Located on the 3rd floor of the new veterinary medicine space in rue de Bruxelles, the user-friendly room is divided into two spaces: on one side, a classic seminar room; on the other, a pharmacy, with its sign, a counter, a computer and real sales software, various cupboards and shelves (for over-the-counter medicines) as well as a Kardex (for prescription medicines) where real boxes of medicines (empty, of course) are displayed. Romain Siriez and Constant Gillot, the enthusiastic promoters of this beautiful project, had the opportunity to give a second life to this furniture recovered from a pharmacist in Lens who was retiring.  With the help of their colleagues from the Department of Pharmacy, technologists, assistants and academics, as well as numerous students, they took on the roles of movers, carpenters and electricians to bring this project to fruition.

The aim of this educational pharmacy was to develop students' soft skills through role-playing and flipped classes.

A pharmacist is not a "box seller"!

The pharmacist must also welcome and accompany his patient, pay attention to the verbal and non-verbal aspects and develop a relationship of trust with him, by giving him advice and explanations on the reasons for and the elements that make up his treatment.  The pharmacist has a front-line position as he is the last barrier between the patient and his medication. It is therefore essential that he/she is able to prevent the occurrence of adverse effects, to advise patients on appropriate treatments or to detect inappropriate drug and food interactions.

The role plays of the specialised pharmacology course

Based on concrete clinical cases, role plays are organised.  The students are provided with a range of information such as the patient's pathologies and medication history.  They then play the role of the pharmacist, facing a patient interpreted by a student or an assistant. The "Pharmacist" must manage the dispensing of the prescribed medication, integrate it into the patient's medication history and provide appropriate advice. The student is obviously not left alone to act in front of the patient, the student spectators can intervene at any time in the role play to help or complete a piece of information.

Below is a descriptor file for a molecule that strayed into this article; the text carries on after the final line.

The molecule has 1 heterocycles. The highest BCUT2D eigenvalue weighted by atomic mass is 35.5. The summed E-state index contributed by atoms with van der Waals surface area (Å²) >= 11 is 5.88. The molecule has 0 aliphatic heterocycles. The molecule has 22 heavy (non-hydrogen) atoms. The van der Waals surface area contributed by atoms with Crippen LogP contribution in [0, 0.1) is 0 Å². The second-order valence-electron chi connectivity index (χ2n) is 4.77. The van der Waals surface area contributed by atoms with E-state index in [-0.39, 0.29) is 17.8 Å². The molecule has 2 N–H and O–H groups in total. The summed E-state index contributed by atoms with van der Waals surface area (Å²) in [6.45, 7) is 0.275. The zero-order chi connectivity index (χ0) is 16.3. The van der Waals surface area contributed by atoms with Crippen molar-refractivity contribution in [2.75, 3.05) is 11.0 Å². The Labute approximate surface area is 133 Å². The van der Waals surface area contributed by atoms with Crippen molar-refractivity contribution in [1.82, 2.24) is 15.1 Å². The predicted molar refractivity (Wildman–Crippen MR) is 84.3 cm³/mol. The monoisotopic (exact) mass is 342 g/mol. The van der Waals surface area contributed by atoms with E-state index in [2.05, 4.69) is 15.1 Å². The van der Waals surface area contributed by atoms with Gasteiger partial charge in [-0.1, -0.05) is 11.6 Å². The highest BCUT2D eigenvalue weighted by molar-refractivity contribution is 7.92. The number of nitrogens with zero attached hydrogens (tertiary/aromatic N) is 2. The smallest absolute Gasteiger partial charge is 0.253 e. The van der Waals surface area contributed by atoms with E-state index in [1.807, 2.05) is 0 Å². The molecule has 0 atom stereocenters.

In these role-plays, we will not only analyze and help the students to improve their ability to know the drug, but a basic prerequisite also to be behind the counter of a pharmacy. We are also going to make them aware of the evolution of their profession with a view to providing more and more services to patients, whether it be through testing, vaccination, blood sampling in the near future.

The students present tell us about their experience: "It's a great project!  We are confronted with reality and frankly, we are a bit stressed but what is really a plus is the mutual help that is developing between us.  It's a great way of putting our future job into practice before our Master 2 internship. We put theory into practice. We learn to explain medical vocabulary in layman's terms so that the patient can understand. And what's more, it's a friendly place where we can come and study.

The evolution of the nomenclature around patient care should be seen by pharmacists as an opportunity to be an essential actor in health care, in the same way as the general practitioner, with whom they must, in addition to home care nurses, share their expertise in the service of the patient's well-being.

Towards the pharmacy of tomorrow

Through the exercises, students will develop their professional skills and become aware of the importance of collaboration between health care professionals, be they doctors, physiotherapists, home nurses, veterinarians, etc. Moreover, technologies are evolving, and the profession will have to adapt.   Information sessions for patients will be necessary to educate them on the proper use of their treatments. This is what is known as "health literacy", therapeutic education to promote patient compliance. This could be the subject of webinars, organised jointly with doctors and pharmacists for patients.

The teaching pharmacy, which will be inaugurated on 10 March 2022 and will hold its first course the following day, is not a place that is frozen in time.  It is a pharmacy which, like the profession of pharmacist, will evolve to train students to meet the demands of tomorrow's pharmacy.

The two researchers are also appealing: "If you have any empty medicine boxes at home, we're interested!"

Contact: Romain Siriez and Constant Gillot